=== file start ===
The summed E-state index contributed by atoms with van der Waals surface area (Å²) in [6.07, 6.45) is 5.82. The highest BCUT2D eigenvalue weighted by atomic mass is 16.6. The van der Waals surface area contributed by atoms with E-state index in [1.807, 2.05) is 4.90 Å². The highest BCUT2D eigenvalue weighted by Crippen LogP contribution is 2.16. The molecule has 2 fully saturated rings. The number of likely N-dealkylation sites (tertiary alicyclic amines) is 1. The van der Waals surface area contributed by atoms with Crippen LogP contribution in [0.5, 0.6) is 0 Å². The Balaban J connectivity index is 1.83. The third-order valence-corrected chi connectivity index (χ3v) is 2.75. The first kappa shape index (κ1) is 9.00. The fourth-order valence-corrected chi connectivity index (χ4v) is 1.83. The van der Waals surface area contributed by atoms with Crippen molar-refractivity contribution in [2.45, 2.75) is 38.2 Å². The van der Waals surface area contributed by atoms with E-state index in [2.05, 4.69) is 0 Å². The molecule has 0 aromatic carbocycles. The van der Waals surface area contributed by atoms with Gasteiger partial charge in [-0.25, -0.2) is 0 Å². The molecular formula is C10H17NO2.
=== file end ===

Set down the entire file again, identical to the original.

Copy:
The summed E-state index contributed by atoms with van der Waals surface area (Å²) in [6.07, 6.45) is 5.82. The highest BCUT2D eigenvalue weighted by atomic mass is 16.6. The van der Waals surface area contributed by atoms with E-state index in [1.807, 2.05) is 4.90 Å². The highest BCUT2D eigenvalue weighted by Crippen LogP contribution is 2.16. The molecule has 2 fully saturated rings. The number of likely N-dealkylation sites (tertiary alicyclic amines) is 1. The van der Waals surface area contributed by atoms with Crippen LogP contribution in [0.5, 0.6) is 0 Å². The Balaban J connectivity index is 1.83. The third-order valence-corrected chi connectivity index (χ3v) is 2.75. The first kappa shape index (κ1) is 9.00. The fourth-order valence-corrected chi connectivity index (χ4v) is 1.83. The van der Waals surface area contributed by atoms with Crippen molar-refractivity contribution in [2.45, 2.75) is 38.2 Å². The van der Waals surface area contributed by atoms with E-state index in [2.05, 4.69) is 0 Å². The molecule has 0 aromatic carbocycles. The van der Waals surface area contributed by atoms with Gasteiger partial charge in [-0.25, -0.2) is 0 Å². The molecular formula is C10H17NO2.